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This is such an important book for filling out young people’s understanding of WW II and the treatment of Americans sent to internment camps which resulted in repatriation of many back to Japan with their family members of which many had never been anything other than citizens of the USA. Shocking, educational, and so well written. This is American history left out of the history books but needs to be known.
This historical-fiction title has SUCH HEART. I was saddened to leave the characters when the narrative closed, but given that it did so on such a heartfelt, affirming note, I left the title with gratitude for the reading experience. This is a fine book to instruct (or gift!) to readers in the middle grades. Nuanced, layered, and surprisingly complex, it stays with you when it is done.
My son loved this book. I read it after him and loved it too. I learned a lot about the internment camps in the United States in the 1950s and how American citizens were coerced into giving up their American citizenship.
Hope and love shine as a constant beacon in a tale which leaves the reader sighing and praying that a a girl and her homeland find a way to survive.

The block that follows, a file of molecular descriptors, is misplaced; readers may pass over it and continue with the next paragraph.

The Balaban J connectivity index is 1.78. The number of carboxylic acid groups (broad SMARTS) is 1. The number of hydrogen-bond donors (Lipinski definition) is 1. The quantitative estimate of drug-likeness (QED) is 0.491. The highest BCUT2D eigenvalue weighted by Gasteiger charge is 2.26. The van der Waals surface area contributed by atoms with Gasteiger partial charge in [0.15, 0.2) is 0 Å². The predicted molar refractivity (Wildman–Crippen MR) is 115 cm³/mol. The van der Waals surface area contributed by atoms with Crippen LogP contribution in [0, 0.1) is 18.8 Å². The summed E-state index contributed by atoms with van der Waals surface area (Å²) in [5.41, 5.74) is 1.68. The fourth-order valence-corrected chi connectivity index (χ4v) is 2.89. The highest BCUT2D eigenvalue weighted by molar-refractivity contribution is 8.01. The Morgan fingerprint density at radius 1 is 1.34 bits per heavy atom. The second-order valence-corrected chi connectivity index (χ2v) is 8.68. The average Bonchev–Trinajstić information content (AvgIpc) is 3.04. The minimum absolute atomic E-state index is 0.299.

Although Hanako and her brother were born in America and are Americans, her parents immigrated from Japan. After the bombing of Pearl Harbor and spending four years in a camp, they're shipping 'back' to Japan. Hanako's life is already a sea without roots as four years before, everything was taken from them—her father's restaurant, their home, their lives. Living in Japan is something she's not sure whether to fear or be hopeful about. While the grandparents she never knew before are as amazing as can be, they reside not too far from Hiroshima. The pain and destruction from the bomb hits in a way Hanako never could have dreamed. Somehow, she hopes to find a new beauty, one described by her grandfather, in the chaos and pain.
The author has taken a very complex and troubled moment in history and presented it in a bitter-sweet and beautiful light with just the right amount of hope for the intended age group. Hanako is a lovely girl. Despite the unfair and terrible treatment her family faces, there isn't a sign of hatred or contempt in her heart. Her entire family maintains a peaceful and hopeful attitude, which outshines the darkness around them. Her reactions and thoughts are understandable and her desire to help is an inspiration. The grandparents add to this with their humor and extremely positive attitude. And it's this brightness which allows the horrible world around them to be presented in just the right way.